Before you put the turkey in the oven, do a rough calculation of how much overall time it should take to cook the turkey. Usually they say to assume 15 minutes for every pound of meat, but I have found in practice that it's usually less than that, more like 13-14 minutes per pound. Cooking time will vary depending on the size of the turkey, if it has been allowed to come to room temperature before cooking, and the shape and particulars of your specific oven. So come up with a rough estimate for the overall cooking time, and then make sure to check how the turkey is doing well before it is supposed to be done!
Put the turkey in the oven at 400°F, uncovered. For the 15 lb turkey, start the cooking at 400°F for the first 20 minutes to brown it. Then reduce the heat to 325°F for the next 2 hours. Then reduce the heat further to 225°F until done, anywhere from a half hour to an hour or more.
If you want the breast to be browned, when the turkey is close to being done, you'll need to turn the turkey over so that the breast is on top, and put it in a 500°F oven or under the broiler for 4 to 5 minutes, just enough time to brown the breast. Note that by browning the breast you may end up over-cooking the turkey breast a bit. We usually don't turn the turkey over. Also, turning it over can be a hot, messy job, so if you do it, take care and use oven mitts or clean kitchen towels.
Start taking temperature readings with a meat thermometer, inserted deep into the thickest part of the turkey breast and thigh, an hour and a half before the turkey should be done. You want a resulting temperature of 170°F for the dark meat (thighs and legs) and 165°F for the white meat (breast). The temperature of the bird will continue to rise once you take it out of the oven, so take it out when the temperature reading for the thigh is 165°F, and for the breast 160°F. If you don't have a meat thermometer, spear the breast with a knife. The turkey juices should be clear, not pink.
The USDA recently lowered its recommended cooking temperatures for poultry to 165°F. I've found that at that temperature often the thigh meat near the bone still isn't cooked, so I aim for 170°F for the thighs.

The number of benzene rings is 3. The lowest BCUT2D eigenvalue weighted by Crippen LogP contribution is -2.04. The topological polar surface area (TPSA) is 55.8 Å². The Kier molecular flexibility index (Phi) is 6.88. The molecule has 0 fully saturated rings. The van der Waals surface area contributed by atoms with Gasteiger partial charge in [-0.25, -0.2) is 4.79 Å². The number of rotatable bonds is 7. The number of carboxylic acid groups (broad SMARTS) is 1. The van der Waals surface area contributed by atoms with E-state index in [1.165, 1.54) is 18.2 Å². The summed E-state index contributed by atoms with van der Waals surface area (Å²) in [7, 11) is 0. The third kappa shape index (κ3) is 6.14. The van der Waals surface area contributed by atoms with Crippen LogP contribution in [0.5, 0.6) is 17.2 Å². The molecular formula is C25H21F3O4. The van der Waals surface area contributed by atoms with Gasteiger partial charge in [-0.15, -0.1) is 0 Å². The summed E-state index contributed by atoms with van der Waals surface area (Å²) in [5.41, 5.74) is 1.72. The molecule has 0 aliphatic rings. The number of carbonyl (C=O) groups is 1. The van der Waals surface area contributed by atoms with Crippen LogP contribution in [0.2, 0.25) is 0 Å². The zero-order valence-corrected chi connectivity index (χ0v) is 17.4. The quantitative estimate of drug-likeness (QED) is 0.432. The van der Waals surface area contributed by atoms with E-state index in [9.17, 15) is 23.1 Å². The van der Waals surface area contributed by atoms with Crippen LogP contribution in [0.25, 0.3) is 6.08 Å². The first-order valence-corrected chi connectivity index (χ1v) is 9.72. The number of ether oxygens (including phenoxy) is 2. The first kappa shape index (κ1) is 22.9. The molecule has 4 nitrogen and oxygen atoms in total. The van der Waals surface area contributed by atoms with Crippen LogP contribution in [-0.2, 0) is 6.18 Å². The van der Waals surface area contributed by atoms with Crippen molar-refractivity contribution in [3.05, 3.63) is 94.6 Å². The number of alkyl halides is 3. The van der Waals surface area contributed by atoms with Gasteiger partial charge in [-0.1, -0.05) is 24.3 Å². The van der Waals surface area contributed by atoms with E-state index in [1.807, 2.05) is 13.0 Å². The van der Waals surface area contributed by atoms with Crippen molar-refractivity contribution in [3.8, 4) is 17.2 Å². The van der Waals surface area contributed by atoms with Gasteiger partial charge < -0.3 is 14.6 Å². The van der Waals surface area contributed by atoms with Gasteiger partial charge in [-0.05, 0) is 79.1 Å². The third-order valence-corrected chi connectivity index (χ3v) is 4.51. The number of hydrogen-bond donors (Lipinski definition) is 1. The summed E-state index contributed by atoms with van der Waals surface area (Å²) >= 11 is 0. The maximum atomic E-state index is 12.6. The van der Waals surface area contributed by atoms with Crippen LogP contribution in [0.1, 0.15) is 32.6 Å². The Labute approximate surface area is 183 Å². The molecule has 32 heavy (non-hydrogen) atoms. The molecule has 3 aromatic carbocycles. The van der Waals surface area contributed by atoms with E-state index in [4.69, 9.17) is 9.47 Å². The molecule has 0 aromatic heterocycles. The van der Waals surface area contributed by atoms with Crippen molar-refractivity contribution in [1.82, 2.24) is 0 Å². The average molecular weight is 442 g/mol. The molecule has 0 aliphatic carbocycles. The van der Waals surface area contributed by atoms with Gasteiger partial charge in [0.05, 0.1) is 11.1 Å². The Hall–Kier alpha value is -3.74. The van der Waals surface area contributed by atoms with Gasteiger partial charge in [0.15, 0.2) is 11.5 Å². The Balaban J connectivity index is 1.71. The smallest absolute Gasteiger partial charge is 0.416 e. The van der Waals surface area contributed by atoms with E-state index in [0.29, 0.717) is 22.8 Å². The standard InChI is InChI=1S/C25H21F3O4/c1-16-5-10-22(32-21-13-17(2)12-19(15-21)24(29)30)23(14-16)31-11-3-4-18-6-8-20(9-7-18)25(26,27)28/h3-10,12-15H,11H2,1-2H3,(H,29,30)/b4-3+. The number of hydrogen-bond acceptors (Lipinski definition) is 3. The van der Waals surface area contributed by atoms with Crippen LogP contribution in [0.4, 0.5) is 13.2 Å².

8 Let Turkey Rest, Then Carve
Once you remove the turkey from the oven, transfer it to a cutting board, tent it with aluminum foil to keep it warm, and let it rest for 15-30 minutes, depending on the size of the turkey. Turn the turkey breast side up to carve it. (See Alton Brown video on how to carve a turkey.)
Making Turkey Gravy
Make the gravy while the turkey is resting covered on the carving board. If you have used a thick metal roasting pan, you can often put it directly on the stovetop burner, if not, scrape off the drippings and put them into a skillet. Use a metal spoon to ladle off some of the excess fat from the pan and reserve for another use.
In a separate small bowl place a quarter cup of corn starch and just enough water to dissolve the cornstarch and make a thin slurry. Beat the cornstarch and water with a fork to remove any lumps. Heat the roasting pan or skillet on medium heat on the stovetop. Slowly add the cornstarch mixture to the drippings, stirring constantly. Only use as much of the cornstarch mixture as you need to get the desired gravy thickness you want. As you stir, the gravy will slowly thicken. Add salt and pepper, ground sage, thyme or other seasonings to taste. (See gravy recipe for step-by-step photos.)
Save Bones for Stock
When you are finished with your turkey, save the bones from the carcass to make a delicious turkey soup.